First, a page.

No, because last time I was told, “You’re leaving”; this time, honestly, I was asked. When I signed [my last contract], I said, “This about the last go-round? OK.” I was going to leave in September and then they said, “We have the Olympics and we’d like to launch Jimmy early. What if you left six months early? Would you do that?” And we said, “Does the staff get paid? OK, fine.” We could have stayed until the end of the contract, but we said, “OK, we’ll go six months early and give Jimmy a good launching pad and all that kind of stuff.” And I genuinely like Jimmy and I think that he’s the guy most like Johnny was when he started, silly and very musical. A lot of people don’t know that Johnny played drums and did all kinds of things, too. When I watched Jimmy do a number with Justin Timberlake, I thought, ‘Well, I can’t do that.’ There’s clearly a huge generation gap between me and Jimmy. I mean, it’s 23 years. I guess that’s two generations almost. It makes sense.
At the same time, you’re still the No. 1 show on TV, which has some questioning the logic …
But that becomes diminishing returns. The numbers that keep you No. 1 today would have got you canceled 15 or 20 years ago. It’s all relative, but I get it. And you should leave while you’re No. 1. You don’t want to drift down and then eventually the place is boarded up one day. The Tonight Show has always moved on when it was strongest.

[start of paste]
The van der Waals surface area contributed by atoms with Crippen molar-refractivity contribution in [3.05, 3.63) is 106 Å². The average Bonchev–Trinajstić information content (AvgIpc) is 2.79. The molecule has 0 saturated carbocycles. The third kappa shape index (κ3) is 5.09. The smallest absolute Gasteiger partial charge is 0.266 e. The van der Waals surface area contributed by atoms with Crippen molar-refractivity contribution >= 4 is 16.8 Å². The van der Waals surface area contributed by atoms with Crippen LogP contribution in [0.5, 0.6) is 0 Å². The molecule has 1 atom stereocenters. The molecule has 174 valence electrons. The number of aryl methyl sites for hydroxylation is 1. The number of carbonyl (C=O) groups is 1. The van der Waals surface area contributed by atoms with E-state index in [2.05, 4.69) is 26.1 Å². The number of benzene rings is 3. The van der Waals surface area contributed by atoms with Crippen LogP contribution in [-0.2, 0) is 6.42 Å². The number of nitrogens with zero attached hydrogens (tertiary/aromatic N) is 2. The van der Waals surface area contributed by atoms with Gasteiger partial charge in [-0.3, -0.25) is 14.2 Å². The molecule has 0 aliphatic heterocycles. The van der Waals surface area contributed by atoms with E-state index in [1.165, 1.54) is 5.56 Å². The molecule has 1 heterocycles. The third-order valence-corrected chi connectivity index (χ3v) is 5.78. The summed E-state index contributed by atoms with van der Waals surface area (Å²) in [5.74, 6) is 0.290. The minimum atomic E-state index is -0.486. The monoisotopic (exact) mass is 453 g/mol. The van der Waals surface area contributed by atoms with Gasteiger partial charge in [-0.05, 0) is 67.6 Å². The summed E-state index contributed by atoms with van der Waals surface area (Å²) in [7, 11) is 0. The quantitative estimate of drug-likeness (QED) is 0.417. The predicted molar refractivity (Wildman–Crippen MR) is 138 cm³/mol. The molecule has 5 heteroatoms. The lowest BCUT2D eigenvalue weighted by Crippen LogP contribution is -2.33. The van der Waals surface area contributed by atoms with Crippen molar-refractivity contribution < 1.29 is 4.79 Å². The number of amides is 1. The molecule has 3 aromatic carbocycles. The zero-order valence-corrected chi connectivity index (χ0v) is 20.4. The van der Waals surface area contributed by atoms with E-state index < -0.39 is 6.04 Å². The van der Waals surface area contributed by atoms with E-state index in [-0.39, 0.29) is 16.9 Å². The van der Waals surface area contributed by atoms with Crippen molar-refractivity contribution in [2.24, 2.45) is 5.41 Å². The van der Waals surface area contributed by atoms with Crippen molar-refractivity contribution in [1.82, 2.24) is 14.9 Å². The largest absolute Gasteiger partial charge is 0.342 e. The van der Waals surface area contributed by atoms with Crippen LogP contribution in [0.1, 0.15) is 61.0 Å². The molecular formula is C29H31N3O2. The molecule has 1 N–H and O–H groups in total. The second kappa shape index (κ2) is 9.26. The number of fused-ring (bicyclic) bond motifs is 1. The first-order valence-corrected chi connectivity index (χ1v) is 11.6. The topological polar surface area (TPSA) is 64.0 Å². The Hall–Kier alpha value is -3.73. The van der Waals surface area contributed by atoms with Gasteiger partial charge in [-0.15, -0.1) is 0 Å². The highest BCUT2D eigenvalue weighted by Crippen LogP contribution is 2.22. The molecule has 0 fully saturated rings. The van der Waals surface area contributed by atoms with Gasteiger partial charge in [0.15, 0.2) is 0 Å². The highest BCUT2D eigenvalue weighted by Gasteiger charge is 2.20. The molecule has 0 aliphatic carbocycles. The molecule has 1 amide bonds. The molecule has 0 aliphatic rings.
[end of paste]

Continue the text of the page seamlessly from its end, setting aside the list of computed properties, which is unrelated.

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What advice have you given Fallon?
We’ve talked on the phone. He’s very good at what he does. The only thing I’d say is that the strength of The Tonight Show has always been the monologue. The late-night shows that have failed are the ones where the monologue was weak — two minutes, three minutes. We do 14 minutes every night, which is almost a sitcom. It’s a lot of jokes, but for a lot of people it’s how they get their news. There are really only 18 celebrities in the world that mean anything rating-wise, if it’s even that many.
Who’s on that list?